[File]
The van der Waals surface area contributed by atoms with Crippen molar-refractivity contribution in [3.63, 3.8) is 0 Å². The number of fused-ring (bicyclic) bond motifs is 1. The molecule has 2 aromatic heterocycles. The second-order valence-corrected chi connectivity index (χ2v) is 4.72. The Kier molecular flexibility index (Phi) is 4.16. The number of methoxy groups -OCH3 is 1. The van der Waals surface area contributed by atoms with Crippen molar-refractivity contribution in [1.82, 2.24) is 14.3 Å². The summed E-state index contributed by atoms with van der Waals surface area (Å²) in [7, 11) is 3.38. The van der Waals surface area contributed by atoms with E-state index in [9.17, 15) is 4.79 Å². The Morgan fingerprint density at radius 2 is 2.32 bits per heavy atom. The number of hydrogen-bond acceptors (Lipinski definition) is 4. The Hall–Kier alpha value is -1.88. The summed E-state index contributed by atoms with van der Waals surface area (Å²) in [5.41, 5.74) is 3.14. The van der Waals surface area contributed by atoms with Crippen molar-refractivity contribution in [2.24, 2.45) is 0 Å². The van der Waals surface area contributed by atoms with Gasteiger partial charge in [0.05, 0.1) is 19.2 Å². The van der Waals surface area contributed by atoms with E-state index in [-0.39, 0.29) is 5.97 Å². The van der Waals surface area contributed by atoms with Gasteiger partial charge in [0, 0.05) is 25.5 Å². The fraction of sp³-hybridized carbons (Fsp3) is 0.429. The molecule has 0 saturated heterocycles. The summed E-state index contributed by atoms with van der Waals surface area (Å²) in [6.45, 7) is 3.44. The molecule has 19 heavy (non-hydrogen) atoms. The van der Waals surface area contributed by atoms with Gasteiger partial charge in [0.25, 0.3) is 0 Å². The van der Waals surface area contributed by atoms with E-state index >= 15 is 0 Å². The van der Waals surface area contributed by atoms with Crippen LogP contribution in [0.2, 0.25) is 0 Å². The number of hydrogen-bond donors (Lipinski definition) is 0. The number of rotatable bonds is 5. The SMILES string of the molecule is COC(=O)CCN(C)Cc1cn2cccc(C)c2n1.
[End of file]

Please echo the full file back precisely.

The van der Waals surface area contributed by atoms with Crippen molar-refractivity contribution in [3.63, 3.8) is 0 Å². The number of fused-ring (bicyclic) bond motifs is 1. The molecule has 2 aromatic heterocycles. The second-order valence-corrected chi connectivity index (χ2v) is 4.72. The Kier molecular flexibility index (Phi) is 4.16. The number of methoxy groups -OCH3 is 1. The van der Waals surface area contributed by atoms with Crippen molar-refractivity contribution in [1.82, 2.24) is 14.3 Å². The summed E-state index contributed by atoms with van der Waals surface area (Å²) in [7, 11) is 3.38. The van der Waals surface area contributed by atoms with E-state index in [9.17, 15) is 4.79 Å². The Morgan fingerprint density at radius 2 is 2.32 bits per heavy atom. The number of hydrogen-bond acceptors (Lipinski definition) is 4. The Hall–Kier alpha value is -1.88. The summed E-state index contributed by atoms with van der Waals surface area (Å²) in [5.41, 5.74) is 3.14. The van der Waals surface area contributed by atoms with Crippen molar-refractivity contribution in [2.24, 2.45) is 0 Å². The van der Waals surface area contributed by atoms with Gasteiger partial charge in [0.05, 0.1) is 19.2 Å². The van der Waals surface area contributed by atoms with E-state index in [-0.39, 0.29) is 5.97 Å². The van der Waals surface area contributed by atoms with Gasteiger partial charge in [0, 0.05) is 25.5 Å². The fraction of sp³-hybridized carbons (Fsp3) is 0.429. The molecule has 0 saturated heterocycles. The summed E-state index contributed by atoms with van der Waals surface area (Å²) in [6.45, 7) is 3.44. The molecule has 19 heavy (non-hydrogen) atoms. The van der Waals surface area contributed by atoms with Gasteiger partial charge in [0.25, 0.3) is 0 Å². The van der Waals surface area contributed by atoms with E-state index >= 15 is 0 Å². The van der Waals surface area contributed by atoms with Crippen LogP contribution in [0.2, 0.25) is 0 Å². The number of hydrogen-bond donors (Lipinski definition) is 0. The number of rotatable bonds is 5. The SMILES string of the molecule is COC(=O)CCN(C)Cc1cn2cccc(C)c2n1.